Last updated: August 12, 2021

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When climbing, you must be able to rely completely on your climbing rope. Often enough, your life depends on this rope. That's why you should inform yourself carefully before buying a rope.

In this climbing rope test, we explain which different types are available for which climbing sport. Then we show you which quality features a rope should have so that you can climb safely and enjoy your rope for a long time.


  • When choosing a climbing rope, it is important to know exactly what you need the rope for. A distinction is made between single and double ropes. Single ropes are mainly used for indoor sports, while double ropes offer more protection and mobility outdoors.
  • In order to enjoy your rope for a long time, you have to take good care of it. Dirt and moisture can damage the rope.
  • Despite all care, climbing ropes do not last forever. To ensure that you are always safe, you should never forget to check your ropes for damage.

The Best Climbing Rope: Our Picks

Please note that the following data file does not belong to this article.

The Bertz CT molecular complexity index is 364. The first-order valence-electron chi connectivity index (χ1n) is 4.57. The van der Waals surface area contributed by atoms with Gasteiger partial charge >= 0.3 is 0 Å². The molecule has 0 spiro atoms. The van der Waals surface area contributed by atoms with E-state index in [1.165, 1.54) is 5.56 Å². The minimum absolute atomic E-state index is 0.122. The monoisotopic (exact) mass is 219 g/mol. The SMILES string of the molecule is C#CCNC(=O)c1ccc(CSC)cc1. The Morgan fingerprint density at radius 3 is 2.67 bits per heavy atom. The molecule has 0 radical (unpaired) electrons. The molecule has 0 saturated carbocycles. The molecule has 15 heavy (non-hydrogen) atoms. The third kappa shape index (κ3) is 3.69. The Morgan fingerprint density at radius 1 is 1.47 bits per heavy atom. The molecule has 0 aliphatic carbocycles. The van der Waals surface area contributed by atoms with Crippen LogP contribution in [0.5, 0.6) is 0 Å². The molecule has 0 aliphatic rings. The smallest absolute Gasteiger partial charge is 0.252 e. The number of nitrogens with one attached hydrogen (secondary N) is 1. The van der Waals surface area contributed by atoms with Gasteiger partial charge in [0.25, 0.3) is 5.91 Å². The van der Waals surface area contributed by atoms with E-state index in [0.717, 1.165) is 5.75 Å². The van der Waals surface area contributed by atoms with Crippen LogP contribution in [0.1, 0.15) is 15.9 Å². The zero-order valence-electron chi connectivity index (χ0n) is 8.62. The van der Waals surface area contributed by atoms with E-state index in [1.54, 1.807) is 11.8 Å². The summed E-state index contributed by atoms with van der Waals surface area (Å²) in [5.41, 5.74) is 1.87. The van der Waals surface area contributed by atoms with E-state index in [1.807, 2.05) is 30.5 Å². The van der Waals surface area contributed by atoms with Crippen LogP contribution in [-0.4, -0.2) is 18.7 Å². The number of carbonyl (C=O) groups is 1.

Buying and evaluation criteria for climbing ropes


Ropes with a high sheath diameter are particularly robust and last a long time, even with regular use. However, before buying, you should first find out which diameter fits which belay devices. If the rope is too thick, you will not be able to thread it at all or it will jam.

In outdoor climbing, the thickness of the rope depends mainly on the planned route and the level of experience.

Experienced climbers like to save a lot of weight on long routes with thinner ropes. However, thin climbing ropes are too sensitive for abseiling.

Thicker ropes are more tear-resistant. However, this also increases the weight and friction during the ascent. Indoor ropes should be fairly thick, around 9.5-10.5 millimetres, and have a high sheath content.


The length of course depends on what you intend to do with the rope. If you are a beginner, climbing gyms will probably be of interest to you first. Find out how high and how long the routes are in your local climbing hall. They are usually 20 to 25 metres high at the most. Ropes with a maximum length of 50 metres are sufficient.

Half and twin ropes have the advantage that you can abseil with the full length of the rope.

These ropes are also available in many different lengths. You have the widest choice of ropes between 30 and 100 metres. But there are also ropes up to 200 metres.

A good standard length is 70 metres. For long alpine tours, longer ropes come into question. However, the weight also plays a big role. The longer the rope, the heavier it is, of course. At 80 to 100 metres, you have a long reach with moderate weight.

Standard falls

Standard falls indicate how many falls a rope can theoretically withstand before it becomes too dangerous. The ropes are tested with a very high load (fall factor 1.75). The load is usually higher than it occurs in realistic situations.